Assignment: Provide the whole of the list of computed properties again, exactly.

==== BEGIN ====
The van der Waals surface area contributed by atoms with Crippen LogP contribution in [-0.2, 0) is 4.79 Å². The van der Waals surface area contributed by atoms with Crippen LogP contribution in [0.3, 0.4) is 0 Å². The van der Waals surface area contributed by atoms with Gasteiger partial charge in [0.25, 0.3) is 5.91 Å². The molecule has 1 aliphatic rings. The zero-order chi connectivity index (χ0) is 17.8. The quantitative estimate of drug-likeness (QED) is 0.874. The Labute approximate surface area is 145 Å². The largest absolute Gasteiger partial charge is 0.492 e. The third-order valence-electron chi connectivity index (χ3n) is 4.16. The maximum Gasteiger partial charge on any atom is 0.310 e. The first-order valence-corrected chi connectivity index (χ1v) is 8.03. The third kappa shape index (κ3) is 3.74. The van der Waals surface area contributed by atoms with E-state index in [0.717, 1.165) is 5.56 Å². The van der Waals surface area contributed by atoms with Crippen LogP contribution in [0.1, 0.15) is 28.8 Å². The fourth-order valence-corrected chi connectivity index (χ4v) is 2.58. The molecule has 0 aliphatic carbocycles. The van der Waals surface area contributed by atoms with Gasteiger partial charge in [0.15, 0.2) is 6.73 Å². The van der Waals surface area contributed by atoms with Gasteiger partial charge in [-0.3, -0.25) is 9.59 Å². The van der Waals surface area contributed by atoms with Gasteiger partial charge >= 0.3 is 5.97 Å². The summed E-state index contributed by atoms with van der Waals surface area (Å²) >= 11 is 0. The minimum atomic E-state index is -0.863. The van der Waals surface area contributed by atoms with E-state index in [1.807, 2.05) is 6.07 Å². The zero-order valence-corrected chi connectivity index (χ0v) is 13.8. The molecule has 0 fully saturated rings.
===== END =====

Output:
The van der Waals surface area contributed by atoms with Crippen LogP contribution in [-0.2, 0) is 4.79 Å². The van der Waals surface area contributed by atoms with Crippen LogP contribution in [0.3, 0.4) is 0 Å². The van der Waals surface area contributed by atoms with Gasteiger partial charge in [0.25, 0.3) is 5.91 Å². The molecule has 1 aliphatic rings. The zero-order chi connectivity index (χ0) is 17.8. The quantitative estimate of drug-likeness (QED) is 0.874. The Labute approximate surface area is 145 Å². The largest absolute Gasteiger partial charge is 0.492 e. The third-order valence-electron chi connectivity index (χ3n) is 4.16. The maximum Gasteiger partial charge on any atom is 0.310 e. The first-order valence-corrected chi connectivity index (χ1v) is 8.03. The third kappa shape index (κ3) is 3.74. The van der Waals surface area contributed by atoms with E-state index in [0.717, 1.165) is 5.56 Å². The van der Waals surface area contributed by atoms with Crippen LogP contribution in [0.1, 0.15) is 28.8 Å². The fourth-order valence-corrected chi connectivity index (χ4v) is 2.58. The molecule has 0 aliphatic carbocycles. The van der Waals surface area contributed by atoms with Gasteiger partial charge in [0.15, 0.2) is 6.73 Å². The van der Waals surface area contributed by atoms with Gasteiger partial charge in [-0.3, -0.25) is 9.59 Å². The van der Waals surface area contributed by atoms with Gasteiger partial charge >= 0.3 is 5.97 Å². The summed E-state index contributed by atoms with van der Waals surface area (Å²) >= 11 is 0. The minimum atomic E-state index is -0.863. The van der Waals surface area contributed by atoms with E-state index in [1.807, 2.05) is 6.07 Å². The zero-order valence-corrected chi connectivity index (χ0v) is 13.8. The molecule has 0 fully saturated rings.